Maryland Auto Accident Update: Recovering from Traumatic Brain Injuries can be Frustrating, Yet Also Amazing
Bodily injuries suffered as a result of an automobile accident can range from minor cuts and bruises, to broken bones and closed-head injuries. The latter, also referred to as traumatic brain injuries, can spell serious trouble for victims of traffic collisions. Yet as scary as head trauma can be, the recovery can turn out to be quite amazing, according to some experts.
As a Baltimore car and truck accident lawyer and Maryland personal injury attorney, I and my colleagues have seen the aftermath of many car, truck and motorcycle wrecks, as well as the human toll. But as the story of U.S. Congresswoman Gabrielle Giffords has shown, the road to recovery from traumatic brain injury can be just this side of miraculous.
While it’s surely too early to tell -- according to medical professionals a patient’s progress in this area is best measured at the six- to 12-month mark following a closed-head injury -- Ms. Giffords progress shows that there is hope for many people who have suffered serious trauma to the brain.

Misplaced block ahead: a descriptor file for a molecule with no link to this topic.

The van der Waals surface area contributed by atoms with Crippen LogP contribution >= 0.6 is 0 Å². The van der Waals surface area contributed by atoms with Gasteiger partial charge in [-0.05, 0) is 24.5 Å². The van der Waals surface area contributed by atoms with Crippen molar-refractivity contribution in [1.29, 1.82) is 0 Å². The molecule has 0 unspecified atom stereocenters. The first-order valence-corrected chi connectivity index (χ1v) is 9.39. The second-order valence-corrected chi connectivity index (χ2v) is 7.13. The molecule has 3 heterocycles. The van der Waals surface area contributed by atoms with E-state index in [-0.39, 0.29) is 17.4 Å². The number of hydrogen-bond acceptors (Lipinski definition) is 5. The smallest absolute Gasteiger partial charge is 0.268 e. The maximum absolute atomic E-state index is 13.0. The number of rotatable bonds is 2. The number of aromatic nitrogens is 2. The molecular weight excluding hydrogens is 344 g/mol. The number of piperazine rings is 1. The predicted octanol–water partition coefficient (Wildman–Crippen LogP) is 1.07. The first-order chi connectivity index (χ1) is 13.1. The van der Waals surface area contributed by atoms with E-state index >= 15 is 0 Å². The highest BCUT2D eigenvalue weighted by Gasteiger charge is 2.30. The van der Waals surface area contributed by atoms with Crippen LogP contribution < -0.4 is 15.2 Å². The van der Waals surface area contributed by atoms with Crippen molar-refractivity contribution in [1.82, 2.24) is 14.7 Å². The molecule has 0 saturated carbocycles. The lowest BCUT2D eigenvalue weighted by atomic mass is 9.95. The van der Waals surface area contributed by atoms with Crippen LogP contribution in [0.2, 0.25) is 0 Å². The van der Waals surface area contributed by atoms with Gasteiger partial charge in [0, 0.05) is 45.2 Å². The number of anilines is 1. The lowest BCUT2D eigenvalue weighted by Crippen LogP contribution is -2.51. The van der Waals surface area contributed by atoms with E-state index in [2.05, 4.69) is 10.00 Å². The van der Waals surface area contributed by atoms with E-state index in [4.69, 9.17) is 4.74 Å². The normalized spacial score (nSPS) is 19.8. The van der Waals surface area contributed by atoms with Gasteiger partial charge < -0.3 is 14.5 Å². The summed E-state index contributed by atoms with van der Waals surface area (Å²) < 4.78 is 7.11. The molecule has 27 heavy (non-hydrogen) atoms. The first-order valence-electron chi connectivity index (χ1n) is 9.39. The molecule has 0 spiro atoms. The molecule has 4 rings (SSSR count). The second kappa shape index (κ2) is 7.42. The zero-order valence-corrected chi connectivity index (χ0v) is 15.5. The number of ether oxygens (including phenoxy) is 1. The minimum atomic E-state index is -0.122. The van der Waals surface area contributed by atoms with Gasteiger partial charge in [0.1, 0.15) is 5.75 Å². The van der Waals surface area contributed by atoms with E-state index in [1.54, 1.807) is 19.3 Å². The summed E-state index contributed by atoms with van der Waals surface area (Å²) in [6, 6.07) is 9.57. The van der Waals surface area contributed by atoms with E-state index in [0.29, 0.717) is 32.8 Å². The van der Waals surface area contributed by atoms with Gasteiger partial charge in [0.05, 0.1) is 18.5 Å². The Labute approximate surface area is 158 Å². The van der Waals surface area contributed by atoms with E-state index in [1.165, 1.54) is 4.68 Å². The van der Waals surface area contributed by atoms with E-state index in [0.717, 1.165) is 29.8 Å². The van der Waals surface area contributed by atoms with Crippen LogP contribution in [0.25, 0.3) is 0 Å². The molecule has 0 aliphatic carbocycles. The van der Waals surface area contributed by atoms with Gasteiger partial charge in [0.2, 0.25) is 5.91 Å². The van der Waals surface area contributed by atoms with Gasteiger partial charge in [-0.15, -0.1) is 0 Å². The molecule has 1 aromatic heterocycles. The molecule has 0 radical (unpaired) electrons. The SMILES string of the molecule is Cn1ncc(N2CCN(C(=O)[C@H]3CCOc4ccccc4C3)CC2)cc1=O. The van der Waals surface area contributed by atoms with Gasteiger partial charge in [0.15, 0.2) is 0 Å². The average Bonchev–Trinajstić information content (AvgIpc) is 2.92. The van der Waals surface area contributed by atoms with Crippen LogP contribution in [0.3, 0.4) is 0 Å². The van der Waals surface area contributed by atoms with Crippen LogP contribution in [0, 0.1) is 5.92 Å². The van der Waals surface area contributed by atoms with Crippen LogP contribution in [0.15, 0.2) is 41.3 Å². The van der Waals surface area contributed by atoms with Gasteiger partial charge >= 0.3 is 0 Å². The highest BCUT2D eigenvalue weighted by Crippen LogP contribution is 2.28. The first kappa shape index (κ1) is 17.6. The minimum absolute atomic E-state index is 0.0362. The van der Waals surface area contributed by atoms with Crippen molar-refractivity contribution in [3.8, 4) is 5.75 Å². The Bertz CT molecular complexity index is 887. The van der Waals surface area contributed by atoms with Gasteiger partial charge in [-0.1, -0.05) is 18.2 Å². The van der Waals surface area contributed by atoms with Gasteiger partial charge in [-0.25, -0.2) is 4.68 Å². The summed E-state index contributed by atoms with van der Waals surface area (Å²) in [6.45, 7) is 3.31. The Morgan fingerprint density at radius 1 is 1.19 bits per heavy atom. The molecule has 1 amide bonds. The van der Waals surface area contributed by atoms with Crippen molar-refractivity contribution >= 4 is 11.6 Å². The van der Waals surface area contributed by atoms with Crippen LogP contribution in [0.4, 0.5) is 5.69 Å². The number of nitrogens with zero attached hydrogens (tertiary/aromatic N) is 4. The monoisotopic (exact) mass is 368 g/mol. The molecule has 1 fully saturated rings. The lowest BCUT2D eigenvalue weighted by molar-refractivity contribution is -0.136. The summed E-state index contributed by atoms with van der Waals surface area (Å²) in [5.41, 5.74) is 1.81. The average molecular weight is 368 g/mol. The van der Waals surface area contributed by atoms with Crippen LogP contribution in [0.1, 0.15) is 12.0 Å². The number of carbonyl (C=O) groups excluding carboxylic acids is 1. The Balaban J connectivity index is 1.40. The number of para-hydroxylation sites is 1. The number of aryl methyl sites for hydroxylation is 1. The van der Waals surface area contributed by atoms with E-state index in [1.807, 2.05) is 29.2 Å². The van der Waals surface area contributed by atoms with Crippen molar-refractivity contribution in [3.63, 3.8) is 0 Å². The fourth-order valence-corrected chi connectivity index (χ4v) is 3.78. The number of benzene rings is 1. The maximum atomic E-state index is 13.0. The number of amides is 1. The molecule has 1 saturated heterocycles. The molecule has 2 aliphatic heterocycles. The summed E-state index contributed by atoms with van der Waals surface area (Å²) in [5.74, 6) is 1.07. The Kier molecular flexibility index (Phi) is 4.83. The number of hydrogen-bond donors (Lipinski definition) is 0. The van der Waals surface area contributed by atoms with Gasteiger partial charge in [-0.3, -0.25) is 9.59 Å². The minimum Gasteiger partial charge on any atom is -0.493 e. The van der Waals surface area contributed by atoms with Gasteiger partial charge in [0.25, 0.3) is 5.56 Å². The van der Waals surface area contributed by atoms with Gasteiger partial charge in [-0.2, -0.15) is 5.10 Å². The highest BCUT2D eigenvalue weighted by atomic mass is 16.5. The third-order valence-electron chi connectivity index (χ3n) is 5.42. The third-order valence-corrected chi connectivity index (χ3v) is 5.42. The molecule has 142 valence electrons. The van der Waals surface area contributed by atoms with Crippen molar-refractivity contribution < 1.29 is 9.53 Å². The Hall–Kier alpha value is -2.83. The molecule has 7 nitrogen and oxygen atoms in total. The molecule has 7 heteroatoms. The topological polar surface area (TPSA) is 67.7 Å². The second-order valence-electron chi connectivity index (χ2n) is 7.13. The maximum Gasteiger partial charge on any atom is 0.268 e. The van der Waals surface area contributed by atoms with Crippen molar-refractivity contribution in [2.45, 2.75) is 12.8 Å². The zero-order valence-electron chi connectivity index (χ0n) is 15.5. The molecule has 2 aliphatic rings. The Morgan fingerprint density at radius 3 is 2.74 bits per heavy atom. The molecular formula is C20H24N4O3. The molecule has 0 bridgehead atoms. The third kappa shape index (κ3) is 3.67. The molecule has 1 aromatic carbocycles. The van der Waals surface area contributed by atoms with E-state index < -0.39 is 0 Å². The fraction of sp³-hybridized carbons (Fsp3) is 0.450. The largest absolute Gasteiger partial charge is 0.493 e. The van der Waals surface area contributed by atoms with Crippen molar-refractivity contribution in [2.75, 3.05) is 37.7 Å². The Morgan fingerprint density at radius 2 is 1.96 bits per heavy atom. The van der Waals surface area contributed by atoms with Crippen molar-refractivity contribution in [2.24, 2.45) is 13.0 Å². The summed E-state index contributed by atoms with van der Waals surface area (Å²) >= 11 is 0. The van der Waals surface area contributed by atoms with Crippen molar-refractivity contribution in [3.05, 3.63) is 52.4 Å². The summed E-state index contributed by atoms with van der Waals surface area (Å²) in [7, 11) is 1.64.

According to a recent article, while recovery from closed-head injuries can be a long and uncertain road, patients can exhibit recoveries that are nothing short of amazing. Experts in this medical field urge caution and remind the public that traumatic brain injuries take many forms and lead to various outcomes.
Gunshot wounds to the head, as well as serious brain injuries caused by high-speed car and motorcycle crashes can result in extensive damage to the various parts of the brain controlling speech, motor control and memory. Recovery can take years, and start with a grueling routine of speech and physical therapies. Even the most simple tasks have to be relearned, such as getting dressed, eating and speaking again.
Still, it’s no secret that the brain itself has tremendous capacity to rebuild and renew damaged areas. Evidence from research with animals indicates that the brain has the ability to reorganize and regenerate, producing new synapses as it grows additional neurons and blood vessels.
Experts say that the process of recovering from traumatic brain injuries can take years, even after initial improvements. In fact, many victims continue to make progress as far as three to five years later. For Ms. Giffords, we can only wish her the best for a swift and full recovery.
Recovery from traumatic brain injury a long, uncertain road, BaltimoreSun.com, January 21, 2011